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Archive for April, 2012

*sigh*

With only one week to go until the Vancouver half-marathon baby #2 has decided enough is enough.

S/he is apparently done with running long distances, which means I am done running long distances (until after the baby is born of course).

I’m frustrated to say the least.

I knew it could happen but I guess I wasn’t as mentally prepared for it to actually happen as I thought I would be. I think what bothers me the most is how well things were going up until this past weekend and why they had to change just one week away from the race.

One week!

Don’t worry. Nothing is wrong. It’s just that baby has gone through a growth spurt and it is very uncomfortable to run right now. My ligaments are stretching and it feels like the baby is pushing on my stomach from the inside and it is not a pleasant feeling. I explained to Andrew that it felt similar to the way our three-year-old son pushes his feet into our backs when we are asleep; also not a pleasant feeling.

The pain goes away when I rest and relax so I am taking it as a sign that I need to scale back on the activity for now. Running 13.1 miles on Sunday would be the exact opposite of that so I have made the decision to not run the race. I’ll still be there though to cheer on my friends and the other runners who have worked so hard to get to the finish line. I may not get to run but there’s no way I’m missing out on a girl’s weekend to the city!

I admit that it freaked me out but I’m lucky that my Mom is also an obstetrics nurse and only a phone call away.

My running may be on hiatus but looking back I know I have a lot to be happy about with respect to being a pregnant runner.

I’m 25 weeks pregnant (in my 26 week) and I have been running up until now. For the past 6 months I have been able to keep running and I can’t forget that.

I ran the Vancouver Sun Run 10K in a time of 1:18.

I participated in the 25th Anniversary Rick Hansen Relay (recap coming soon but I wanted to get this post out-of-the-way first).

I’ve inspired two friends to train for a 10K in October with me as their coach. I plan to run this race with them – it will be my first race post-baby and I’m already excited!

And at the end of the day a healthy, happy baby is way more important than another half-marathon finisher medal.

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On April 28, 2012 the Rick Hansen 25th Anniversary Relay will be making its way through Midway and I am honoured to be a medal-bearer for this event.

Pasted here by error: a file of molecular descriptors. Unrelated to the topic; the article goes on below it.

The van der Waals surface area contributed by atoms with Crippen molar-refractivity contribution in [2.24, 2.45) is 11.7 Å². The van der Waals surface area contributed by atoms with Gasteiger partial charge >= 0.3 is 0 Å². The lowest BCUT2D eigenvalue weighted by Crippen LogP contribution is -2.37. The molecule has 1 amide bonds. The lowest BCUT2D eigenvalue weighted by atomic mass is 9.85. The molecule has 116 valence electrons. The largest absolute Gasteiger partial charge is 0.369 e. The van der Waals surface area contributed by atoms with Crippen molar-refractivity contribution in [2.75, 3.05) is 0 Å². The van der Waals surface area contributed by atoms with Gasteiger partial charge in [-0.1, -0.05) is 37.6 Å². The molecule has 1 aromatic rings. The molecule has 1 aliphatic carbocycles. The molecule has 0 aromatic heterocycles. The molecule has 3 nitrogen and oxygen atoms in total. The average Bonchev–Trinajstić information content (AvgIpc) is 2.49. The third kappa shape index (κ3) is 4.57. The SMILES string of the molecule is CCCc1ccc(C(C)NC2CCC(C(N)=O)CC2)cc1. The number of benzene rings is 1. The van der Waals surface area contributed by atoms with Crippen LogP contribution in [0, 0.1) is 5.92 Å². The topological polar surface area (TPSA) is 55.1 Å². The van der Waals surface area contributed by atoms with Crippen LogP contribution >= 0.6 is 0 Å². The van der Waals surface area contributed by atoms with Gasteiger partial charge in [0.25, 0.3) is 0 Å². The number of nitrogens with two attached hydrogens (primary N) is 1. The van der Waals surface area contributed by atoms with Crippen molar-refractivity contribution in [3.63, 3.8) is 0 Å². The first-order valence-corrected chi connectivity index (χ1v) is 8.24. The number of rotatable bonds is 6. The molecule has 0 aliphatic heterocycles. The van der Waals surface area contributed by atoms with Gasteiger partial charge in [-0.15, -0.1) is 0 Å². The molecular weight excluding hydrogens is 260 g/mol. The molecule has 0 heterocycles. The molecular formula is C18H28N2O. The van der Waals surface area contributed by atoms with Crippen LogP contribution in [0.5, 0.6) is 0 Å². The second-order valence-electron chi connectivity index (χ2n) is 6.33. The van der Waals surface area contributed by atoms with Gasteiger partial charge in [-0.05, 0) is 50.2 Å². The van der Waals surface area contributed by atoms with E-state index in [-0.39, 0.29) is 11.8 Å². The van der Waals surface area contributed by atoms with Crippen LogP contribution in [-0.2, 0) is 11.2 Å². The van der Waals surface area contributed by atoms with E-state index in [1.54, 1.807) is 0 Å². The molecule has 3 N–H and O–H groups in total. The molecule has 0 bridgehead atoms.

Rick Hansen is a well-known Canadian who had a dream twenty-five years ago to make the world a more accessible and inclusive place, as well as to find a cure for spinal cord injury. Rick Hansen suffered a spinal cord injury in 1973 when he was thrown from the back of a pick-up truck and became paralyzed from the waist down. He did not let his injury slow him down and later went on to become the first person with a disability to graduate from the University of British Columbia with a degree in Physical Education. He has won 19 international wheelchair marathons, the world title four times, nine gold medals at the Pan American Wheelchair Games, and he represented Canada at the 1984 Olympics.

On March 22, 1985 (I was four-years-old) Rick and his team began the Man In Motion World Tour. For 26 months they wheeled over 40,000 kilometres (the equivalent of three marathons every day) through 34 countries, raising awareness of the potential of people with disabilities. I have no memories of the actual event because I was so young but I do remember learning about Rick Hansen in school growing up.

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In 2010 the celebration of the 25th Anniversary of the MIMWT began. On April 24, 2011 Rick and his team began retracing the Canadian segment of the MIMWT relay, beginning in Newfoundland, moving from one Man in Motion to Many in Motion. Over the course of nine months, Rick and his team will have travelled 12,000 km and visited 600 communities across Canada. Over 7000 participants will join the relay in their communities as a representation of the original relay. Each medal-bearer will carry and hand-off the Rick Hansen Medal as it makes its way across the country.

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Communities had a chance to submit names for potential medal-bearers but a contest was also held to select participants.

I decided to take a chance and submit my name. I thought it would be a great opportunity to be a part of something uniquely Canadian and an experience I would always remember.

Opportunities like this don’t come around often and I am thankful to live in a small community where something like this is possible. Midway is home to 620 people. For Midway to be a stop on something as significant as the Rick Hansen 25th Anniversary Relay is a privilege and honour. I will be joining two other medal-bearers in Midway and I know it will represent something different for each of us.

I do not have a disability myself but I am grateful every day that I am able to move freely and do what I love: run.

If the relay is heading to your community please take the time to cheer on the medal-bearers. I’ll be sure to post a recap once the relay is over.

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My first race of 2012 is complete (at 23 weeks pregnant). I ran the Vancouver Sun Run on Sunday (a 10K race that attracts nearly 50,000 participants) and it was a fun and interesting experience. When I registered for the run I was already pregnant and had to submit an estimated finishing time. I was conservative and submitted a time of 1:40. I am happy to report I finished in a time of 1:18! I was skeptical of the reading on my Garmin but my official time on the Sun Run site is an exact match.